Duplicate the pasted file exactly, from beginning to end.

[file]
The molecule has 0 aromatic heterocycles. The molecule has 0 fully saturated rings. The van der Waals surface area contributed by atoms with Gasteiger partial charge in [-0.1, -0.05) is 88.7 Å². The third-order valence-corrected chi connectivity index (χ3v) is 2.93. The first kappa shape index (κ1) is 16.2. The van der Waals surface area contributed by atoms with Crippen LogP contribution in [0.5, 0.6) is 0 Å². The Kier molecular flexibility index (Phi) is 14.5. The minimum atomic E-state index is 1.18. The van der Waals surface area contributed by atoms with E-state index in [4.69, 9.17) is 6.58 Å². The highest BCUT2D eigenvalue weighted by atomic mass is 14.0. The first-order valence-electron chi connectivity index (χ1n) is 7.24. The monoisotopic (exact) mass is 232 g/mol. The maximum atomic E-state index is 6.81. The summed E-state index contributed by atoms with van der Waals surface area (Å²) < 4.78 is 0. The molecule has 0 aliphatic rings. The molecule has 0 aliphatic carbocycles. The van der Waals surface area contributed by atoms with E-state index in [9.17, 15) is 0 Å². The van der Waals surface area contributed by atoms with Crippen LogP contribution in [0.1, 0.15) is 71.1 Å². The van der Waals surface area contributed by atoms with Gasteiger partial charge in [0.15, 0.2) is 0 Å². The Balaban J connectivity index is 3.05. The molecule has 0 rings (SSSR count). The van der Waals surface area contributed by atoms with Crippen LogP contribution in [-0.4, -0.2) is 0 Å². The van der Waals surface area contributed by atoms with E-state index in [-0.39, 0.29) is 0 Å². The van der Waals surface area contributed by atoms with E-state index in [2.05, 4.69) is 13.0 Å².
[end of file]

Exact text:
The molecule has 0 aromatic heterocycles. The molecule has 0 fully saturated rings. The van der Waals surface area contributed by atoms with Gasteiger partial charge in [-0.1, -0.05) is 88.7 Å². The third-order valence-corrected chi connectivity index (χ3v) is 2.93. The first kappa shape index (κ1) is 16.2. The van der Waals surface area contributed by atoms with Crippen LogP contribution in [0.5, 0.6) is 0 Å². The Kier molecular flexibility index (Phi) is 14.5. The minimum atomic E-state index is 1.18. The van der Waals surface area contributed by atoms with E-state index in [4.69, 9.17) is 6.58 Å². The highest BCUT2D eigenvalue weighted by atomic mass is 14.0. The first-order valence-electron chi connectivity index (χ1n) is 7.24. The monoisotopic (exact) mass is 232 g/mol. The maximum atomic E-state index is 6.81. The summed E-state index contributed by atoms with van der Waals surface area (Å²) < 4.78 is 0. The molecule has 0 aliphatic rings. The molecule has 0 aliphatic carbocycles. The van der Waals surface area contributed by atoms with E-state index in [9.17, 15) is 0 Å². The van der Waals surface area contributed by atoms with Crippen LogP contribution in [0.1, 0.15) is 71.1 Å². The van der Waals surface area contributed by atoms with Gasteiger partial charge in [0.15, 0.2) is 0 Å². The Balaban J connectivity index is 3.05. The molecule has 0 rings (SSSR count). The van der Waals surface area contributed by atoms with Crippen LogP contribution in [-0.4, -0.2) is 0 Å². The van der Waals surface area contributed by atoms with E-state index in [-0.39, 0.29) is 0 Å². The van der Waals surface area contributed by atoms with E-state index in [2.05, 4.69) is 13.0 Å².